The Hall of Hams # 19: Lon Chaney, Jr.
The Hall of Hams is my series on some of my favorite actors who have brought the art of melodramatic acting into the modern era.
Today is the birthday of good Creighton (1906-1973). If you haven’t already gleaned this, this series is about evenly divided between artists we genuinely admire, and those we merely have a humorous affection for. Lon Chaney, Sr. (whom we will be posting about in a few weeks) would be among the first type; Lon Chaney, Jr. is among the second. Contrary to what studio publicity departments and breathless fan ‘zines have trumpeted for decades, Chaney the son really did NOT inherit any of his famous father’s histrionic gifts. For a time, he worked as a business executive. When his father died in 1930, he began to pursue his dream of acting for films, at first under his own name, then after 1935, as Lon Chaney Jr – – because that’s good box office.
Onscreen, Chaney the Younger seemed awkward and slow-witted, a graceless and ungainly lummox without apparent charm or class. He was well cast in a couple of Hal Roach productions: Lenny, the mentally retarded brother in Of Mice and Men (1939), and a caveman in One Million B.C. (1940).
Today his best remembered role is probably the title character in The Wolf Man (1941), a film which has many virtues, but regrettably Chaney’s performance is not among them. One can’t help but be a little embarrassed for the United States in the film. English aristocrat Larry Talbot ships off to the States to go to college for a couple of years and returns to the family estate as — that? (We’re not up to the wolf yet. I’m talking about the lumbering oaf with the California accent, whom inexplicably looks, sounds and acts like a garage mechanic. His father is the dashing and articulate Claude Raines. Chaney’s character is said to be “handy with tools”, a character detail no doubt devised by the producers to explain why this member of the landed gentry resembles a janitor. (Perhaps he is a janitor — he seems to be wearing coveralls when he turns into the werewolf.)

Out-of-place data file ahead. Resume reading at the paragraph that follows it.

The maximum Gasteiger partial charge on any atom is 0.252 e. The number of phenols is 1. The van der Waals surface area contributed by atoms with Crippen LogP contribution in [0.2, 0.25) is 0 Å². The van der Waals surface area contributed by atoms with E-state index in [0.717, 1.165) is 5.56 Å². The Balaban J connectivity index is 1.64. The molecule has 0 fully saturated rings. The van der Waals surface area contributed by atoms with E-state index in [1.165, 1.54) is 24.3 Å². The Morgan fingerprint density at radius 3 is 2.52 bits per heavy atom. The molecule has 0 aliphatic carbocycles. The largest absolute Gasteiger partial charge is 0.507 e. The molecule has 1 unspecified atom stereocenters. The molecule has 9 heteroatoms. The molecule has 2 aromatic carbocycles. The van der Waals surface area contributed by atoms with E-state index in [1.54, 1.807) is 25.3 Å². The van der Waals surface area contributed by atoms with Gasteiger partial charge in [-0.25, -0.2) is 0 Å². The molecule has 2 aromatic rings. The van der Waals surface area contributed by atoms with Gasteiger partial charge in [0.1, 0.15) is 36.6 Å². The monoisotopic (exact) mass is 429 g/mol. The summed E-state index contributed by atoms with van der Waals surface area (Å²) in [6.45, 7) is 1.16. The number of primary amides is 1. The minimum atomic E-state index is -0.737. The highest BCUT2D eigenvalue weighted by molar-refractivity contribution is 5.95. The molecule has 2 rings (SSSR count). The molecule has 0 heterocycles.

This said, thanks largely to kickass screenplay and direction The Wolf Man was a huge hit, jumpstarting a whole new era in the history of Universal Horror. Chaney was at the center of it all, the only actor ever to play at least some variation on each of the famous monsters in the Universal Horror pantheon: The Wolf Man, the Mummy, Frankenstein’s monster, and (the son of) Count Dracula, in over close to a dozen films. At the same time, Universal starred him in a series of “Inner Sanctum Mysteries”, a series of soporific melodramas doubling as gothic murder mysteries adopted from a radio show. For these, the studio attempted to make him look suave by adorning his face with a pencil thin mustache, and dressing him in smoking jackets and ascots, but it was the proverbial “lipstick on a pig”.
Chaney was much better cast (as he was in film and tv throughout the 1950s and 60s) in Westerns. His rough-hewn voice and appearance made more sense playing ranch hands and lawmen (although he was occasionally also cast as Indians, unfortunately). High Noon (1952) is the best known of his western turns, but there were many dozens.
And, as the major studios steered away from gothic horror in its mainstream releases, Chaney continued to exploit his family name in countless low budget movies. Spider Baby (filmed 1964, released 1968) is one of the more interesting of these. One of the last made in the “old black and white”, it is also one of the first of the “new horror” (abandoning the supernatural; the “monsters” here are a family of murderous maniacs). Spider Baby is also one of the last films in which Chaney speaks. Towards the end of his career, throat cancer robbed him of his voice. Although he still continued to act. His last (rather sad) appearance is as a mute laborotory assistant in Dracula vs. Frankenstein (1971).
As any fan of the Lonster knows, one of the few emotions he does well (in fact he does it almost exclusively) is “tortured”. It is the keynote of his performance in The Wolf Man. And he does it a lot here. In The Indestructible Man (1956), he plays an innocent man who not only survives his encounter with the electric chair, but emerges — how shall we say? — enhanced. There are worse ways to spend a wintry sunday than watching it!
For more on show biz history, consult No Applause, Just Throw Money: The Book That Made Vaudeville Famous, available at Amazon, Barnes and Noble, and wherever nutty books are sold.
And don’t miss my new book Chain of Fools: Silent Comedy and Its Legacies from Nickelodeons to Youtube, just released by Bear Manor Media, also available from amazon.com etc etc etc